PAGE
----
Making an entry into the water from shore is one of the easiest ways to dive, but most of the East Coast's shoreline is surf with little marine life, so entering from shore is usually not possible, nor is there much to see. Cape Ann is one of the exceptional areas in the region, where entries from shore are easy, the water is clear and marine life abundant. Cape Ann is a prominent point along the scenic coast of Massachusetts north of Boston. The nearby historic fishing village of Gloucester has numerous marinas and dive shops. You could dive for weeks, never stepping onto a boat or diving the same site twice. Like Tobermory, the water can be a little chilly, but a medium-thickness wetsuit will keep you comfortable in shallow water during the summer months. The sea bed near shore is very rocky, creating the perfect habitat for lobster, starfish and octopus.
The North Carolina coast from Cape Hatteras to Cape Fear is referred to as one of the Graveyards of the Atlantic the other being off the coast of Nova Scotia and each due to the number of shipwrecks and lives lost in these waters.
The shipwrecks off the North Carolina coast provide today's recreational scuba diver a unique window into our nation's maritime past and have become artificial reefs abundant with marine life. North Carolina has also sunken properly prepared ships to act as artificial reefs. The warm waters of the Gulf Stream are very close to North Carolina's coast and with that come many of the tropical fish common in the Caribbean. Also, traveling from the north are the open-ocean pelagic species of fish, so on the same dive you can enjoy French angel fish, spotted moray eels and large schools of tuna, amberjack and Atlantic mackerel. I don't know of anywhere else in the world where all these species can be seen in the water at the same time and typically in 50 to 70 feet of visibility!
Diving in North Carolina is done only from a boat. You can anchor over many of the wrecks and reefs in your own boat or choose to join a local dive shop aboard one of their boats.
The coast of Florida from Fort Lauderdale north to Lake Worth Inlet at Palm Beach is closer to the Gulf Stream than any other area of the state. This means that the warmest, clearest water in all of Florida is along this stretch of shoreline. Centrally located Pompano Beach has become the hub of this active dive area, with numerous dive shops offering lessons, equipment and guided dives. Most dive boats in this area utilize Hillsboro Inlet to access the dive sites.Recreational and technical diving along Florida's east coast has developed into a serious business. Florida has sunk more ships as artificial reefs than any other state. Many are located in deep water for fishing enthusiasts and technical divers, but many are also in shallow water within easy reach of recreational divers. Dive sites can be accessed without problem from your personal boat, or you can dive with one of the local dive shops.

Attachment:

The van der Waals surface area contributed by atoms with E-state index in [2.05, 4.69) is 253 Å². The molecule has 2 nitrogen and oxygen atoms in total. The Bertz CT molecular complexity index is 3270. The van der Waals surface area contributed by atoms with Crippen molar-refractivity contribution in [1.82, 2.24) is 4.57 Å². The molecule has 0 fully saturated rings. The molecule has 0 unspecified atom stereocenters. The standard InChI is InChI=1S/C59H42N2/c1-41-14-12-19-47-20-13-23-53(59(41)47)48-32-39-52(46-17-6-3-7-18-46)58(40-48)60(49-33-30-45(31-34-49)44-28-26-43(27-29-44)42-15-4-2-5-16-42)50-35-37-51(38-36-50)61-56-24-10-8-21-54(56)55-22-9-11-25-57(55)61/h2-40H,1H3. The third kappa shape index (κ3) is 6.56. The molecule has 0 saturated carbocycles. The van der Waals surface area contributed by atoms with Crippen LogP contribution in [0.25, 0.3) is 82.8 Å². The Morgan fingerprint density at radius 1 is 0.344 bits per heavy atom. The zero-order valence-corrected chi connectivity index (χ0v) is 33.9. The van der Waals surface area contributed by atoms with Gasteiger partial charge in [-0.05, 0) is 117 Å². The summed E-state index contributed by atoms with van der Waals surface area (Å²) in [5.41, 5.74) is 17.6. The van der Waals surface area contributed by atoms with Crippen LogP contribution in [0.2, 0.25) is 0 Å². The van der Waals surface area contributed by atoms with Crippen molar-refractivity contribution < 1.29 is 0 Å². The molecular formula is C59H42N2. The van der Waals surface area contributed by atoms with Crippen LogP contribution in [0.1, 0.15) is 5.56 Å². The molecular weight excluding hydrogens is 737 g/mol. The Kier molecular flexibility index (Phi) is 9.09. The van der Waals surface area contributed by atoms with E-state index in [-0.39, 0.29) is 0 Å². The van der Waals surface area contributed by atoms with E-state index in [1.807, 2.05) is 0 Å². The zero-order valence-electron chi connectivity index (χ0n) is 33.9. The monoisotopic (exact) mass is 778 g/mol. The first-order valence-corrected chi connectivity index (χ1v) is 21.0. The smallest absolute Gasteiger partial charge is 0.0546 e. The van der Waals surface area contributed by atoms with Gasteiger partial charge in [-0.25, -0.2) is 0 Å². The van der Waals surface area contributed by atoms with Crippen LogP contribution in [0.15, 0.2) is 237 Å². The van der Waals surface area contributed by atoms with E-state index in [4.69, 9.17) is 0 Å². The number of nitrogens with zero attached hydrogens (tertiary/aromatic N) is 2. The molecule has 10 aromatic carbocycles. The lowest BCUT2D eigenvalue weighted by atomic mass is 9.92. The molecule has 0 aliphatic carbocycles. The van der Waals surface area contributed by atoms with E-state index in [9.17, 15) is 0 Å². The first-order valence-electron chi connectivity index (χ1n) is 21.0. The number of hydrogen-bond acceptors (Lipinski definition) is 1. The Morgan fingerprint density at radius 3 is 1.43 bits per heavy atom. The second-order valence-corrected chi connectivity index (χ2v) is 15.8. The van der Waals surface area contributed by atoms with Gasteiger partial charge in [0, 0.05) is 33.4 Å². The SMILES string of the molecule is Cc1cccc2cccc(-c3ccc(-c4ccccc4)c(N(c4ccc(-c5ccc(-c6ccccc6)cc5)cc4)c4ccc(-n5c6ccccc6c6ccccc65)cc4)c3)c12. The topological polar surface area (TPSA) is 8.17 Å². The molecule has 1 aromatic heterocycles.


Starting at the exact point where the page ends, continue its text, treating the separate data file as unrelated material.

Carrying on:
The Bahamian islands are known to have some of the clearest, most beautiful water in this hemisphere. Due to its close proximity to the East Coast, the Bahamas have been a popular destination for boaters from the U.S. and Canada for many years. Diving from your boat or dinghy is very easy in the Bahamas, and dive shops are plentiful for renting equipment or refilling scuba tanks.With over 700 islands, the Bahamas offers a wide diversity of dive sites, from shallow reefs and deep blue holes to dramatic walls full of coral and plenty of shipwrecks. The Bahamas has something for every type of diver. The inexperienced novice will find comfort and excitement in shallow water, with good visibility and plentiful marine life. The technical diver will find challenges and enjoyment in the region's steep sloping walls and deep blue holes. The Abacos are best known for shallow, clear water. The southern shore of Grand Bahama has some amazing wrecks and some of the largest expanses of solid coral in the northern area. The Exumas are a little more remote, with pristine reefs. The Bahamas is working hard to keep its pristine quality by protecting its fragile coral reefs and marine life. At all dive sites, please observe local regulations to help preserve the underwater environment.
The thin band of islands extending southwest from Miami is home to the only coral reefs in the continental United States. It is also the home of the 70-square-mile John Pennekamp State Park, located near Key Largo. This park is the first Undersea Park in the United States and is known for its iconic Christ of Abyss bronze statue.